The European Federation of Journalists (EFJ), the European regional group of the International Federation of Journalists, today accused the Slovenian government of trying to spin its way out of trouble within the European Union over controversial claims that it is interfering in press freedom at home.
The EFJ says that political meddling with media in Slovenia casts a shadow over the country’s Presidency of the European Union. It has criticised the government over a public relations blitz directed at foreign media to try to divert attention from its domestic troubles.
“The Government cannot spin its way out of the hard truth that government and politicians have been exercising undue influence on the way Slovenian media work,” said Aidan White, IFJ General Secretary. “Slovenia has failed the first test of leadership in Europe by failing to show that it is prepared to deal openly and honestly with serious questions over its own record on dealing with media and journalism.”
The Slovenian media crisis developed with the launch of a petition against censorship and political pressures on journalism which was signed by 571 journalists. The protest follows government attempts to replace leading editors in order to stifle media criticism. There is also widespread concern over legislative and management changes that have placed pro-government people in charge of the country’s public broadcasting system.
The EFJ says the government’s response has been intemperate and unacceptable.
“In November Prime Minister Janez Jansa dismissed the petition, which expresses genuine concern within Slovene journalism, as a conspiracy of lies,” said Aidan White. “This week he has accused local media of damaging the country’s international reputation, but the real failure is that of a government that will not take responsibility for its actions.”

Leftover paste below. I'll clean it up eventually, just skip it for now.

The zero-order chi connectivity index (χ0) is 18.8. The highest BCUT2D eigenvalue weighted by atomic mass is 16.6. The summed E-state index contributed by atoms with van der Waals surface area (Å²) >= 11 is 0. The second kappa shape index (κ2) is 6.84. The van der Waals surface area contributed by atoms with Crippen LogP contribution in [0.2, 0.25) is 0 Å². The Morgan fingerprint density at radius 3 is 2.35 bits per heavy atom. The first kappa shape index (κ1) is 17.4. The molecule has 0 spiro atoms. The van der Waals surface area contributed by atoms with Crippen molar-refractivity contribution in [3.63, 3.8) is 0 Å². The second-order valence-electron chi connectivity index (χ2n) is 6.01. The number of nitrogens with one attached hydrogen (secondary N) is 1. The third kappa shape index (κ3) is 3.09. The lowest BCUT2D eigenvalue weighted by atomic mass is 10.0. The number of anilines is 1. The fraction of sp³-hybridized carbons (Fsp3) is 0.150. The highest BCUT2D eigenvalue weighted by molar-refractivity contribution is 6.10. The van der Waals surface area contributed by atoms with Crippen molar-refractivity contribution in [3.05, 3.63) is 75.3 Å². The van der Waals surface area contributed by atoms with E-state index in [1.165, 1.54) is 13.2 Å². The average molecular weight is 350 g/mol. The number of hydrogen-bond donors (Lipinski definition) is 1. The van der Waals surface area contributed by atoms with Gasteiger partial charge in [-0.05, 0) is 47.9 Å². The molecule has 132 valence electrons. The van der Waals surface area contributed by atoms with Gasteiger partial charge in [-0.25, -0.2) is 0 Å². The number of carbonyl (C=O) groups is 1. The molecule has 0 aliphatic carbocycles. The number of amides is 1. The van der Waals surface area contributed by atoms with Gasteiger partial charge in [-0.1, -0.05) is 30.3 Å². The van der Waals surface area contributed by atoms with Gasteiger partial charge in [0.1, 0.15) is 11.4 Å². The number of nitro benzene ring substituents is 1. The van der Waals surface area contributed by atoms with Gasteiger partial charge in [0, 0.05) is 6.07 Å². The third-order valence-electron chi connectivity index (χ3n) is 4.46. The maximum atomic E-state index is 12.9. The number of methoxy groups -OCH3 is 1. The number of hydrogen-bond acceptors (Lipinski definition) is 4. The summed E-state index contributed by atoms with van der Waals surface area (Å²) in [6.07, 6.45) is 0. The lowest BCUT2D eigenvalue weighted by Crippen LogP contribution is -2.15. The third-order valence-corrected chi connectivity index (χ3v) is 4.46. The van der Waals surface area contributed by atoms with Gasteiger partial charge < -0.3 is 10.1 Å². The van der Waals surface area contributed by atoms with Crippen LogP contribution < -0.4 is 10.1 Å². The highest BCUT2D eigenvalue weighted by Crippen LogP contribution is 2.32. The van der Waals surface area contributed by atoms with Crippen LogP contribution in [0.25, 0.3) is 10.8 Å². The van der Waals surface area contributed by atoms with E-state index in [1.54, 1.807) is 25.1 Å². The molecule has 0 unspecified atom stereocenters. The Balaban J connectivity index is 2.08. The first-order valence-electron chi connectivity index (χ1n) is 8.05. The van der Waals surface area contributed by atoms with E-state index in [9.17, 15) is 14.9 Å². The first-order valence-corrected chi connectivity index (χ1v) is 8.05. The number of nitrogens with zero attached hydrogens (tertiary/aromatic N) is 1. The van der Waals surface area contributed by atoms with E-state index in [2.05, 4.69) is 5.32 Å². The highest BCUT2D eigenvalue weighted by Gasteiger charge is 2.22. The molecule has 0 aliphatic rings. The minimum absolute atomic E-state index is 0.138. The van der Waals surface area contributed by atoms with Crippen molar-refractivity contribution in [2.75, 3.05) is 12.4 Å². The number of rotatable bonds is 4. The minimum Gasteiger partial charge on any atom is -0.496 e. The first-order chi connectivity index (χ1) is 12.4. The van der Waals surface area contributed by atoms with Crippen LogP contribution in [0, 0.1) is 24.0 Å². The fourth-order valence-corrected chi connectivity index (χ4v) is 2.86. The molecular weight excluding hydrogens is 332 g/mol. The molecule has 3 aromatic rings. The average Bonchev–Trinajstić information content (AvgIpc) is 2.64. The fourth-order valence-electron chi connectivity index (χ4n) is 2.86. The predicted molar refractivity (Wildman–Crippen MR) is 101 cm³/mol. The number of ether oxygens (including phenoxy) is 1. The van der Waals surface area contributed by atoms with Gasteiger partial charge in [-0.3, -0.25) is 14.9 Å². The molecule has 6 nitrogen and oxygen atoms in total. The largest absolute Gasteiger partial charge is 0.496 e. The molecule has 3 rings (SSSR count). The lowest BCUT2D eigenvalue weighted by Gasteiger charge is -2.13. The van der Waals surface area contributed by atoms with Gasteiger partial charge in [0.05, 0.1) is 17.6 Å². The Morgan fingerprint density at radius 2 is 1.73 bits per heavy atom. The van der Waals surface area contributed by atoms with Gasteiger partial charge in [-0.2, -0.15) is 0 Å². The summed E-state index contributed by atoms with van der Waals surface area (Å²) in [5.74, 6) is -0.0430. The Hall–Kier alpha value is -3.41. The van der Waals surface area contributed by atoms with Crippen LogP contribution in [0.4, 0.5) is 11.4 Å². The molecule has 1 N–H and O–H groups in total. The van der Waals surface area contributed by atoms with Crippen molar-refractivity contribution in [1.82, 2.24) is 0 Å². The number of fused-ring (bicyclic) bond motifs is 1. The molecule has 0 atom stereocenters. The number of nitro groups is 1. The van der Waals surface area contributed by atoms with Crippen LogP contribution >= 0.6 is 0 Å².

The EFJ said it was ready to support an independent inquiry over the crisis, but the deputies of the ruling coalition rejected a proposal on December 11 to set up an independent committee to investigate the allegations.
The failure of the government to confront the criticism was further exposed yesterday when local journalists angrily protested over highly contentious publicity material on the media crisis prepared by government press officers for foreign correspondents visiting Slovenia for events around the opening of its Presidency of the European Union.
“The government is distorting the facts, failing to tell Slovenians the truth and trying to pull the wool over the eyes of the European public about its attitude to media,” said White. “It is a shameful start to what should be a proud moment in the history of democracy in Slovenia.”
For more information contact the EFJ at +32 2 235 2207
The EFJ represents over 250,000 journalists in over 30 countries worldwide